Michael Creedon Combines Film And Digital
Why do it? Why join the technologies,
film and digital, and go to work in the digital darkroom by scanning
your 4x5 negatives into your computer?
Michael is, in a way, also a blend: fine-art photographer, digital imaging consultant, and photography teacher. The fine-art photography came first: he was an assistant instructor at the Friends of Photography workshops in Carmel, California, when Ansel Adams and Paul Caponigro were on the premises. Michael became involved in digital imaging in the mid-1990s and now consults at colleges, photographic conventions, and private workshops. He is also on the faculty of the San Francisco Art Institute, where he teaches both film-based and digital imaging techniques.
What Michael does isn't alchemy; it's refinement and control. He starts with a level of excellence--images with texture, tonality, and subtlety. "And then I can clean up the 4x5 negatives, do some digital dodging and burning, adjust the curves and levels and then print them out on digital printers."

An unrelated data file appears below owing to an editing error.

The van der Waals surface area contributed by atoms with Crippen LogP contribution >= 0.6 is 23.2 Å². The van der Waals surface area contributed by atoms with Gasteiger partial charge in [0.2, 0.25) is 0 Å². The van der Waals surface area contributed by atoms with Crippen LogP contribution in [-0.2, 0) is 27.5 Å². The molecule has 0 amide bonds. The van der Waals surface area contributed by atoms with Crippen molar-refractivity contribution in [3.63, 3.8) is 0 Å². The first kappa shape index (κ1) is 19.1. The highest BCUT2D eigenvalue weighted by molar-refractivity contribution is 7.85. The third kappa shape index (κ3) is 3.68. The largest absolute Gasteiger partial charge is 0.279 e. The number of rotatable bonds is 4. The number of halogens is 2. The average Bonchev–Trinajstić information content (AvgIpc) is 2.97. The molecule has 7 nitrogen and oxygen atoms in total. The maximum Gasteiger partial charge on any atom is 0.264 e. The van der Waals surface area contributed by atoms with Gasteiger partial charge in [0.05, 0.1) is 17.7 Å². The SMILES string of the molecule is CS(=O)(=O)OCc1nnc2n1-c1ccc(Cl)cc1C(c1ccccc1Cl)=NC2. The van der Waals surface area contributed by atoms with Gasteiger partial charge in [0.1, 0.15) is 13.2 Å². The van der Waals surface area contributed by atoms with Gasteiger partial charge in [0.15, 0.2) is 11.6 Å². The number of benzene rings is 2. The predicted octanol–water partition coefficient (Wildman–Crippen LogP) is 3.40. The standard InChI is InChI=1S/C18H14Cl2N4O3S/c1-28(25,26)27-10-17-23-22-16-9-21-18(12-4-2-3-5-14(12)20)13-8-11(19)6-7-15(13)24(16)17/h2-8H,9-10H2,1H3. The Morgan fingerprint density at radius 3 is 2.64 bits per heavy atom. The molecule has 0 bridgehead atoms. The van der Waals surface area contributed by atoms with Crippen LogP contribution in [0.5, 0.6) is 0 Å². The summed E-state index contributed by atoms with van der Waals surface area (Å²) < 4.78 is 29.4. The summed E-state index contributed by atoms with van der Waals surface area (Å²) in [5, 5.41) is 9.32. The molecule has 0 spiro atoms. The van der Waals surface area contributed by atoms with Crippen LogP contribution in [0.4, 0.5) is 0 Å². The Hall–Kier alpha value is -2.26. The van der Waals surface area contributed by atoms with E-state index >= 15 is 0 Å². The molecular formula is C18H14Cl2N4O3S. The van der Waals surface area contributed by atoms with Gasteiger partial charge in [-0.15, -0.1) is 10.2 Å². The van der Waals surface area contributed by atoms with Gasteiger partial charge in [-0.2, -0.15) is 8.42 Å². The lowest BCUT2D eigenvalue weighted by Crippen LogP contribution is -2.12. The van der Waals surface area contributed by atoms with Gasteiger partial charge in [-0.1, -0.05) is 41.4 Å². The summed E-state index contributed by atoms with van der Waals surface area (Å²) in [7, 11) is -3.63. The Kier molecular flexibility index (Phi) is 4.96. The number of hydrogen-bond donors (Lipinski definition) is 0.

Tools And Materials
His negatives are scanned on an Epson 1640 flat-bed scanner. For his color printing, he uses a number of Epson Stylus Pro printers at home and at the Art Institute, including the 9600, 9000, 7600, and the Stylus Color 3000 and 1160. For black and white, his prints are made with the 3000 and 1160. Lately, he's been using Hahnemuhle fine-art papers for his prints.
Michael encourages the blending
of the two technologies, but cautions that the digital darkroom is a different
game than the traditional processing environment. Perhaps the most important
key to success and satisfaction is consistency, and that means calibrating
all the elements so they perceive the same things. It's the digital
equivalent of the traditional darkroom's control of time, temperature,
paper, and chemicals. Scanner, monitor, and printer must be calibrated
so that what you see on the screen is what you get when you hold the print
in your hands. Like everything in photography, it's a discipline,
Michael says--but one well worth the effort.
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